Dairy cows grazing© Rex

British dairy farms will steadily specialise as either high-input or extensive-grazing systems now milk quotas have ended, a study has predicted.

More mixed systems could become less popular as the most efficient farmers try to match their production with their milk buyers’ needs, according to Promar International.

But the speed of change will depend on the milk price.

See also: Milk quota abolition – Everything you need to know

Milk prices lower than 22p/litre could see many farmers driven to low-cost Irish-style systems, while prices above 29p/litre could mean many farmers raise production and processors would not need to source milk from more isolated areas, such as west Wales.

Promar senior consultant Andrew McLay said the UK had to make more of its comparative advantage – growing forage and converting that low-cost feed into milk.

Promar 2020 Dairy Report

  • UK milk production could rise from 13.7bn litres in 2013 to 15bn-16.1bn litres
  • Average UK dairy herd could grow from 123 cows to 179-191
  • Britain must make the most of its forage-growing advantage over other EU nations
  • UK dairy businesses will increasingly specialise to meet buyer demand

But his report said the UK was drifting towards more intensive, US-style dairying, due to a processing sector geared towards a level milk supply and salesmen promoting high-input systems.

“We have a great pasture-growing facility, we have a great climate, we have relatively good land availability and we have got bigger herd sizes already,” Mr McLay said.

“We have all these assets and natural benefits; the UK has to produce more milk or it is totally underachieving.”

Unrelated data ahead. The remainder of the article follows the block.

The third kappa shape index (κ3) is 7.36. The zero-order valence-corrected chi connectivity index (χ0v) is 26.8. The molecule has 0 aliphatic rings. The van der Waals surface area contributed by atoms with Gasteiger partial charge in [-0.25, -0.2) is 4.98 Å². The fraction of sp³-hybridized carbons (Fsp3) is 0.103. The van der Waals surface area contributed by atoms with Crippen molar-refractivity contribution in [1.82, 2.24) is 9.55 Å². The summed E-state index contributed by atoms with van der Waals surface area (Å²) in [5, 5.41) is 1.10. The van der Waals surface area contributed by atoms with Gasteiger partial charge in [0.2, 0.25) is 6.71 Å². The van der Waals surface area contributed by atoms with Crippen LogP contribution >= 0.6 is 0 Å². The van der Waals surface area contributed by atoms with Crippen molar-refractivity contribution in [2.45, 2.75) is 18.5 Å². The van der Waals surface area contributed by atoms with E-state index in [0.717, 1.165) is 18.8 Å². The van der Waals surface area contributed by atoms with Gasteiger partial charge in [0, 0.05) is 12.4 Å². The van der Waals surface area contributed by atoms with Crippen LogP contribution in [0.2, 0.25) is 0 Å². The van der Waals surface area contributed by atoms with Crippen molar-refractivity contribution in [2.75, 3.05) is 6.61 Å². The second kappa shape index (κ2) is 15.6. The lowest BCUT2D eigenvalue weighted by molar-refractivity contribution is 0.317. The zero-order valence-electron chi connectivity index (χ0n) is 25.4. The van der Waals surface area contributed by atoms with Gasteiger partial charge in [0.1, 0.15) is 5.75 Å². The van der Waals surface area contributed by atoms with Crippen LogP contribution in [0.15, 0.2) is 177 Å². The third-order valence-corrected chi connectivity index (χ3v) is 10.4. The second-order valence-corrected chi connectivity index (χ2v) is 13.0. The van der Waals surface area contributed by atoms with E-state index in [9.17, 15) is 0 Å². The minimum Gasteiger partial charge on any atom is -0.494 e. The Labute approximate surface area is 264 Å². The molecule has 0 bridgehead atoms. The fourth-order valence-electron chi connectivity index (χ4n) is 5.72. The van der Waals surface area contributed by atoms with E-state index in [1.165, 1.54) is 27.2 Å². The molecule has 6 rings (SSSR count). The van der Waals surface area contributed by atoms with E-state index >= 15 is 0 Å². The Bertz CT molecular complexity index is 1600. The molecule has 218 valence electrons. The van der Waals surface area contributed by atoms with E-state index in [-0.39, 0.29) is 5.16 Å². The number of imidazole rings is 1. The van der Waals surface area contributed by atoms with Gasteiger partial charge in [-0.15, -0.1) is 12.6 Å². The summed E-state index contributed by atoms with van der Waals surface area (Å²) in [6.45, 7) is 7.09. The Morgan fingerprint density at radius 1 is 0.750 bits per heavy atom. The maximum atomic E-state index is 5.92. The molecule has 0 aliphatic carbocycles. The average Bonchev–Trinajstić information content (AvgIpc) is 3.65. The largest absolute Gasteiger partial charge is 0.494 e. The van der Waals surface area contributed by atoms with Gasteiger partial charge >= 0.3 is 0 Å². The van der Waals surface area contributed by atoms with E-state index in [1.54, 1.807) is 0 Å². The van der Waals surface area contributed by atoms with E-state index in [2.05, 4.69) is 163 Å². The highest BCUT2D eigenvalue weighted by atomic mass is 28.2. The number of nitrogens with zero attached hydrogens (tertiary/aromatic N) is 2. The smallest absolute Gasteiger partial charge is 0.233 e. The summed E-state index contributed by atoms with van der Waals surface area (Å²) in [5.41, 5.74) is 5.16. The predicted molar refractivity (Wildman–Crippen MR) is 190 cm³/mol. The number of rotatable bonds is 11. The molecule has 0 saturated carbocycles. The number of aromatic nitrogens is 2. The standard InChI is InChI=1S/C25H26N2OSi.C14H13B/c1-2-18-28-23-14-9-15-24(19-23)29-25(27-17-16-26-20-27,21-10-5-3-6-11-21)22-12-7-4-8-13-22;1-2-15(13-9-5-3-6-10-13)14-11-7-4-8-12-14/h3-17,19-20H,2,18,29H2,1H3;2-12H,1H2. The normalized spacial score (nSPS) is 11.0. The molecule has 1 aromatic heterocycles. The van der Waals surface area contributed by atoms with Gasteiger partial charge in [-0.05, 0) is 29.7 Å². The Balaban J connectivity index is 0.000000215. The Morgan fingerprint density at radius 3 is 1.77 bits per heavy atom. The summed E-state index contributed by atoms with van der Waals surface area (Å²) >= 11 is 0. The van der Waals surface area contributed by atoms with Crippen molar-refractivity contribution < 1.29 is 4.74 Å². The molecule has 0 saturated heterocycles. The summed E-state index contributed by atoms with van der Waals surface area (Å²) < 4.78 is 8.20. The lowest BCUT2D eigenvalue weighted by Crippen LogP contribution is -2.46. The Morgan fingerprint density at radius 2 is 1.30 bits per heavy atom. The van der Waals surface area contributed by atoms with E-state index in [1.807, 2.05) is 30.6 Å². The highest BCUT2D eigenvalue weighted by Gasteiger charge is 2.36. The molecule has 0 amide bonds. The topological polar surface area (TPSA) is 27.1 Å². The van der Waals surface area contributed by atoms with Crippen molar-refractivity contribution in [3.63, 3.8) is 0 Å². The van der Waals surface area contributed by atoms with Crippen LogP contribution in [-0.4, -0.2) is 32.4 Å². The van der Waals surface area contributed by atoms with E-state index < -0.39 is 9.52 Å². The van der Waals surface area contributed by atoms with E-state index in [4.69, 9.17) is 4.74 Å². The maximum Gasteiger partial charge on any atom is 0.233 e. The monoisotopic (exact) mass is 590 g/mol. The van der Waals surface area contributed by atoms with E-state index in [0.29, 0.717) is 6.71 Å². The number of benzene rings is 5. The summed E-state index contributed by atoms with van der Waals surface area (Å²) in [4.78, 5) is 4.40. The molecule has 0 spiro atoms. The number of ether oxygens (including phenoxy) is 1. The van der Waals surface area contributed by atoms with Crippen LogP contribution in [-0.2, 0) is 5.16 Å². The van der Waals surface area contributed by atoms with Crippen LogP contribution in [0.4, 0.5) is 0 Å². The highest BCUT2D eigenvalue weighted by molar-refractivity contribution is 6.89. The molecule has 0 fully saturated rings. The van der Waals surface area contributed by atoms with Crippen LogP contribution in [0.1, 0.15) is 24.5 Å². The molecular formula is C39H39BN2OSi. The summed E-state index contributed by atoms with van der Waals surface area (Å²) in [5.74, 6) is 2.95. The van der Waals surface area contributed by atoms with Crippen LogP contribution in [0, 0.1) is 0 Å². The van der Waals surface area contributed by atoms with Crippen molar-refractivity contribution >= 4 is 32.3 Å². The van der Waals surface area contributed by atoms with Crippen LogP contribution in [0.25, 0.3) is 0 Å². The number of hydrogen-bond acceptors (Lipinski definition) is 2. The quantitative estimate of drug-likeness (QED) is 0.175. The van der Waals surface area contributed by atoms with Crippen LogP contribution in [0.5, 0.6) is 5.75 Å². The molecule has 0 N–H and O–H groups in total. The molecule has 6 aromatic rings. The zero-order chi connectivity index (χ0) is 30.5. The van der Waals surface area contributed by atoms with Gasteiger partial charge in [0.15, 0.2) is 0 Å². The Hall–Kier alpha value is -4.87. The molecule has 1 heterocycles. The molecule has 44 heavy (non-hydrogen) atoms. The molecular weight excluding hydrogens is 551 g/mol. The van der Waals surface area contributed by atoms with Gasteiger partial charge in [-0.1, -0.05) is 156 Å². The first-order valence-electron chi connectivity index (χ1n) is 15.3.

Promar’s report, The European Dairy Industry Towards 2020, forecast the size of farms would grow with quotas gone, with Denmark and the UK still having the biggest herds.

British farmers had 123 cows on average in 2013, which could rise to 179-191 by the end of the decade. Danish herds could almost double in size to between 260 and 301 cows.

But the average herd in the top nine EU dairy nations might only reach 116 cows, smaller than California, Australia and New Zealand.

The report forecast EU milk production to grow between 5% and 17% by 2020, from 140bn litres in 2013.

UK production could rise from 13.7bn litres in 2013 to 15bn litres, according to Promar’s low estimate.

The upper estimate is for the UK to hit 16.1bn litres.

The current low milk prices could see Britain’s milk output shrink as some farmers decide to quit, but growth could resume once world markets improve.

“Although the Russian import ban and slowdown in Chinese demand may temper production growth in 2015, and even 2016, a return to more favourable external factors in subsequent years will see a return to strong milk growth in Europe,” Mr McLay said.